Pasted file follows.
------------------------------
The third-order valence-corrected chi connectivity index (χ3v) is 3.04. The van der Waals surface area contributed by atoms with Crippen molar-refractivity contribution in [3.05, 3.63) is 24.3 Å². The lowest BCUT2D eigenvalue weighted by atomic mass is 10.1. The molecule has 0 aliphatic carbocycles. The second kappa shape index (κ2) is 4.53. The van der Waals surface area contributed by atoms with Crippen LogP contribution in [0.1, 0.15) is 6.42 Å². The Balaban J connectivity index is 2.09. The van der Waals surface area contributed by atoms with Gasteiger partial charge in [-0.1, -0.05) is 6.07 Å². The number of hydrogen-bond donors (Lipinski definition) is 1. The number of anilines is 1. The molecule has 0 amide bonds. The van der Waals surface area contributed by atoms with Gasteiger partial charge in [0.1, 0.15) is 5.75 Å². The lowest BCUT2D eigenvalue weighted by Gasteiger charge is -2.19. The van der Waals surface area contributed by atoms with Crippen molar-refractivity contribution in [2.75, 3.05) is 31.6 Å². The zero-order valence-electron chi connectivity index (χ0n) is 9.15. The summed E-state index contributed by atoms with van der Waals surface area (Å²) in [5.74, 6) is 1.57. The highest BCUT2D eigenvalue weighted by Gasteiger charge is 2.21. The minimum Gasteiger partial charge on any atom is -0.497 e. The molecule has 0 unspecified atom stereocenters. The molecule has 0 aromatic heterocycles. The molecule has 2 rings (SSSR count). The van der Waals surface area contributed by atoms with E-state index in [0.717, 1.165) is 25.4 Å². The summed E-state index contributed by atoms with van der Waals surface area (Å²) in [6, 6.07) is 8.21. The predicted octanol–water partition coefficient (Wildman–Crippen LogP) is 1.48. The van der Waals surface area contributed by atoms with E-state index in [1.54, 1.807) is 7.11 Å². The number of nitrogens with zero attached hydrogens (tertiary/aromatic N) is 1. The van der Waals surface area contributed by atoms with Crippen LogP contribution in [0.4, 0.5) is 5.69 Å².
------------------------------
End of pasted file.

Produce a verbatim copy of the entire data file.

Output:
The third-order valence-corrected chi connectivity index (χ3v) is 3.04. The van der Waals surface area contributed by atoms with Crippen molar-refractivity contribution in [3.05, 3.63) is 24.3 Å². The lowest BCUT2D eigenvalue weighted by atomic mass is 10.1. The molecule has 0 aliphatic carbocycles. The second kappa shape index (κ2) is 4.53. The van der Waals surface area contributed by atoms with Crippen LogP contribution in [0.1, 0.15) is 6.42 Å². The Balaban J connectivity index is 2.09. The van der Waals surface area contributed by atoms with Gasteiger partial charge in [-0.1, -0.05) is 6.07 Å². The number of hydrogen-bond donors (Lipinski definition) is 1. The number of anilines is 1. The molecule has 0 amide bonds. The van der Waals surface area contributed by atoms with Gasteiger partial charge in [0.1, 0.15) is 5.75 Å². The lowest BCUT2D eigenvalue weighted by Gasteiger charge is -2.19. The van der Waals surface area contributed by atoms with Crippen molar-refractivity contribution in [2.75, 3.05) is 31.6 Å². The zero-order valence-electron chi connectivity index (χ0n) is 9.15. The summed E-state index contributed by atoms with van der Waals surface area (Å²) in [5.74, 6) is 1.57. The highest BCUT2D eigenvalue weighted by Gasteiger charge is 2.21. The minimum Gasteiger partial charge on any atom is -0.497 e. The molecule has 0 unspecified atom stereocenters. The molecule has 0 aromatic heterocycles. The molecule has 2 rings (SSSR count). The van der Waals surface area contributed by atoms with E-state index in [0.717, 1.165) is 25.4 Å². The summed E-state index contributed by atoms with van der Waals surface area (Å²) in [6, 6.07) is 8.21. The predicted octanol–water partition coefficient (Wildman–Crippen LogP) is 1.48. The van der Waals surface area contributed by atoms with E-state index in [1.54, 1.807) is 7.11 Å². The number of nitrogens with zero attached hydrogens (tertiary/aromatic N) is 1. The van der Waals surface area contributed by atoms with Crippen LogP contribution in [0.4, 0.5) is 5.69 Å².